Posted on 02 Jun 2010
The millions of gallons of crude oil that have been released in the Gulf of Mexico may have potential property and machinery risk implications, according to Marsh.
Companies considering their coverage options may have questions about the civil authority or ingress and egress clause(s) under the business interruption (BI) sections of most property policies.
"Most policies providing such coverage will only be triggered if access to the insured's premises is prohibited or denied as a result of damage to property by an insured peril," explained Duncan Ellis, Marsh U.S. Property Practice Leader. "Since the prohibition of access will likely be due to pollution or contamination — a commonly excluded peril — it is likely that coverage will not be available for the resulting business interruption loss that may ensue."
The same would apply for contingent business interruption (CBI), where an insured may suffer losses due to the inability to ship or receive from a non-owned location (upon which the insured’s business is contingent) where damage to property must have occurred by an insured peril.
"Despite the absence of an insured peril, the possible denial of access to ports and waterways by civil authorities may result in supply chain disruptions, production delays, and uninsured losses," added Ellis. "While solutions for these disruptions are still developing, a supply chain product — which, unlike a traditional property policy, does not require property damage by an insured peril to be triggered — may provide coverage for unpredictable catastrophic events such as these."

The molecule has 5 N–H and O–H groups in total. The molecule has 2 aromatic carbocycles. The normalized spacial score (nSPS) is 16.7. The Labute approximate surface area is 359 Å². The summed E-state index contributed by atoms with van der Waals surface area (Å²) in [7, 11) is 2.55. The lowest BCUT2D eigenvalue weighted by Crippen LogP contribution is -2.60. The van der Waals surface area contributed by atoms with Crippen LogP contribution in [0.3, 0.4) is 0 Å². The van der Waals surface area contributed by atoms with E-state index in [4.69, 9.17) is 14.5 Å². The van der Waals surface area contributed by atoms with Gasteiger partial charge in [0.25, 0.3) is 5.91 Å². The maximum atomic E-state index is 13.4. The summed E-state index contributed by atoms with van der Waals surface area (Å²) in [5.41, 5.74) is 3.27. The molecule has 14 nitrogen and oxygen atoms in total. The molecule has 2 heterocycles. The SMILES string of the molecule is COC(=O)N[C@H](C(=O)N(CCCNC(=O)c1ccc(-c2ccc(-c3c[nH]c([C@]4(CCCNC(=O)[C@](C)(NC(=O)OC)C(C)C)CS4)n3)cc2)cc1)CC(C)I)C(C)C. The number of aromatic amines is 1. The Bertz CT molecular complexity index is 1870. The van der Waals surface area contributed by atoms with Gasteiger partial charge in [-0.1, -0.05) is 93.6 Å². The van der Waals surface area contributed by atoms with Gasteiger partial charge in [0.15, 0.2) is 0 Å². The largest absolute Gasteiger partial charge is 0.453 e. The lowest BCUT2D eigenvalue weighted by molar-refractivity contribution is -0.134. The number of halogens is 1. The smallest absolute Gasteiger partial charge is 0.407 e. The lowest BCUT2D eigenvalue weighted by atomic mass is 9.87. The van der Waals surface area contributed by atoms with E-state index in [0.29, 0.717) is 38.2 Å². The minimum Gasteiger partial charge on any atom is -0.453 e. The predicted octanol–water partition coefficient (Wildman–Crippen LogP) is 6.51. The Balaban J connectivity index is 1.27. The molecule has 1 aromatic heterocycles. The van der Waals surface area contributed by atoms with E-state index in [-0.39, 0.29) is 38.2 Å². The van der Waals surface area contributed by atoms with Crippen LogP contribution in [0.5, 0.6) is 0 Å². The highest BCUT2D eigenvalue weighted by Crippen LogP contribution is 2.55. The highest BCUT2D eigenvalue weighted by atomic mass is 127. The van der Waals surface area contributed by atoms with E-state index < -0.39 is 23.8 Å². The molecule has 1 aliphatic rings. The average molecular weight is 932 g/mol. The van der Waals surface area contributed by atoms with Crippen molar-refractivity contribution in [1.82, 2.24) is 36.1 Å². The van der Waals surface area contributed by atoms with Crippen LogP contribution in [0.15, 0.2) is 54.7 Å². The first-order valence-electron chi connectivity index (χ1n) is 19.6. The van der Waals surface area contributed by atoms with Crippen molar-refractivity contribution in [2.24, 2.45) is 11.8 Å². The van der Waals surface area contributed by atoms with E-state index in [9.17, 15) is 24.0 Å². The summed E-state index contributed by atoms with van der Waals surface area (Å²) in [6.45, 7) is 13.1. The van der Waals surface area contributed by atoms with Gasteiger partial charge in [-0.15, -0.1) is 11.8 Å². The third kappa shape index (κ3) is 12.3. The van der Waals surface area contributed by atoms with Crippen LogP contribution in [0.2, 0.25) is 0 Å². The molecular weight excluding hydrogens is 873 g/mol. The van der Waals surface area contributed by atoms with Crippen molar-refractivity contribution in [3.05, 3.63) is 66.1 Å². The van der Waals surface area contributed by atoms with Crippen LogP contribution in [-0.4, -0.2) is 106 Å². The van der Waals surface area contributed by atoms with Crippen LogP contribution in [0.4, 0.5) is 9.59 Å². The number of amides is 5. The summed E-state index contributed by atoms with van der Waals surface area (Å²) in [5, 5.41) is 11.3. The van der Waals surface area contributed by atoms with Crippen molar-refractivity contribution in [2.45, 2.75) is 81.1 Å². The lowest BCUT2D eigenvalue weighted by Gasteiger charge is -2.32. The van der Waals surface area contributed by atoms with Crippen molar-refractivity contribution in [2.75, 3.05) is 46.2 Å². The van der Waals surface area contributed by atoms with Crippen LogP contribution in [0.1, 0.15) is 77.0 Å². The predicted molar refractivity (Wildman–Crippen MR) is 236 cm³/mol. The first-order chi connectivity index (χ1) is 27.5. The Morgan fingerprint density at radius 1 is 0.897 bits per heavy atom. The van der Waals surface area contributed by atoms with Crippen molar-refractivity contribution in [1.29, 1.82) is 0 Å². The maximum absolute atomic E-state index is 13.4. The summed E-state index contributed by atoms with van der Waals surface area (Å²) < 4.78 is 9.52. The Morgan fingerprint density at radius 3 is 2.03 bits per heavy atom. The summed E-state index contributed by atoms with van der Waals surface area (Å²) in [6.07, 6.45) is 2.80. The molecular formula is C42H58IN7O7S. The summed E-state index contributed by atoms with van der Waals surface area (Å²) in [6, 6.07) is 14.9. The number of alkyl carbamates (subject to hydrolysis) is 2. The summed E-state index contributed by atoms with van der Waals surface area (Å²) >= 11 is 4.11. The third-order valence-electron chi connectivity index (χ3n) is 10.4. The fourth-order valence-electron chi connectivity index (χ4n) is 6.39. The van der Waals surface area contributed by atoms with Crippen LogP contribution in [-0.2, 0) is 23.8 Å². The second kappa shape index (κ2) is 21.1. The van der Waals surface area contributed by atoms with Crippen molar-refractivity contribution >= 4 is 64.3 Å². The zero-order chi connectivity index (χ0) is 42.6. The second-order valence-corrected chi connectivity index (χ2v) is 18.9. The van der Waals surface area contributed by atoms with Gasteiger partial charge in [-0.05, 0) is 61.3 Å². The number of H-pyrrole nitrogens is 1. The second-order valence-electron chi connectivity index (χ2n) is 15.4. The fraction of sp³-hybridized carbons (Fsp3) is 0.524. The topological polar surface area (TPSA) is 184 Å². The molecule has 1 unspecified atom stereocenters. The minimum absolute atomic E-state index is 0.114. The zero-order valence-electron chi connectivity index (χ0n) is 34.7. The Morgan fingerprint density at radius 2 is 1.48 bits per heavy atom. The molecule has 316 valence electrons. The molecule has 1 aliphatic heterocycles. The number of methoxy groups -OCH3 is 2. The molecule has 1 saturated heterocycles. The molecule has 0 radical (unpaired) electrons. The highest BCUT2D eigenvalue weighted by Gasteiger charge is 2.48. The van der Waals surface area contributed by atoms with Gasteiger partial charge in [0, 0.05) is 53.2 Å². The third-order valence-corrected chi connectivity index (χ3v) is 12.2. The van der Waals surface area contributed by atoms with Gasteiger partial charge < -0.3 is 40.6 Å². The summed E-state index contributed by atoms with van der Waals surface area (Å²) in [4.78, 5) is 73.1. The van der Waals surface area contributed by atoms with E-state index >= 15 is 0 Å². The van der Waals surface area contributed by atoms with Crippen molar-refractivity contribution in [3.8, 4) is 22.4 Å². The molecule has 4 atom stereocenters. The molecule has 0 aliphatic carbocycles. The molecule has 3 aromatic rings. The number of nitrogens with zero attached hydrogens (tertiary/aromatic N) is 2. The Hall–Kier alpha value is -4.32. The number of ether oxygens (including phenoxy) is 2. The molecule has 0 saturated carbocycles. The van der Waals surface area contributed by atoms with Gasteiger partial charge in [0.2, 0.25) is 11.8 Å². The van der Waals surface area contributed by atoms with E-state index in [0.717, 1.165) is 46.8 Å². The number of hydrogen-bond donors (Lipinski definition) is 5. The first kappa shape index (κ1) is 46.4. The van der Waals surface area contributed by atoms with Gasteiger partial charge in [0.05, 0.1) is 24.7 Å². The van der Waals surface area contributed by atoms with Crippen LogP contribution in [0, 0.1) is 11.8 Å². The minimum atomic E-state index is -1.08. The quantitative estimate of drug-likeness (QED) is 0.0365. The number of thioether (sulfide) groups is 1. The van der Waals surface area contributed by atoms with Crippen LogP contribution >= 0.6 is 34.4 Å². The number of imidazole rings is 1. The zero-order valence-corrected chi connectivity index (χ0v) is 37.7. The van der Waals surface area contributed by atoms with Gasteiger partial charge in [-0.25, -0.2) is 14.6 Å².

Although most property policies contain exclusions for pollution and contamination, some extensions of coverage may provide limited coverage — depending on the circumstances of the event affecting the insured’s business.
The current situation in the Gulf of Mexico may also pose potential risk to ships, boats, and shore-based facilities with machinery and equipment that rely on seawater for cooling or desalinated seawater. In addition, municipal water utilities processing seawater into drinking water for distribution to consumers could be at risk. There are also challenges for maritime transportation: oil-coated hulls, as well as contaminated seawater used onboard for various processes, could mix with fresh water as ships and barges enter ports and then traverse the Mississippi.
"At-risk organizations should review and update contingency plans for responding to a possible seawater supply contamination — and should be ready to implement those plans in the event of contamination," said Jamie Markos, senior consultant, Marsh Risk Consulting.
"Processes such as evaporation, desalination, or reverse osmosis could be adversely impacted by the presence of petroleum in intake water. The reported levels of contamination, although seemingly isolated to 'pockets,' are likely above the equipment's operating tolerances and outside equipment-design parameters. These conditions could subject the equipment to increased risk of failure."
Although the U.S. federal government is continuously monitoring and reporting on the dispersal of oil, weather and current changes make anticipating the impacts on facilities and operations that require seawater supplies difficult.
Dwight Hyche, senior consultant, Marsh Risk Consulting noted, "For facilities, ships, or boats of any type that use seawater for cooling, the addition of oil or waste materials in the supply water could exacerbate blockages of any intake screens or filters, causing equipment to overheat. Oil that enters a cooling system can reduce the heat transfer performance of heat transfer surfaces. The oil could also foul any water quality monitoring devices."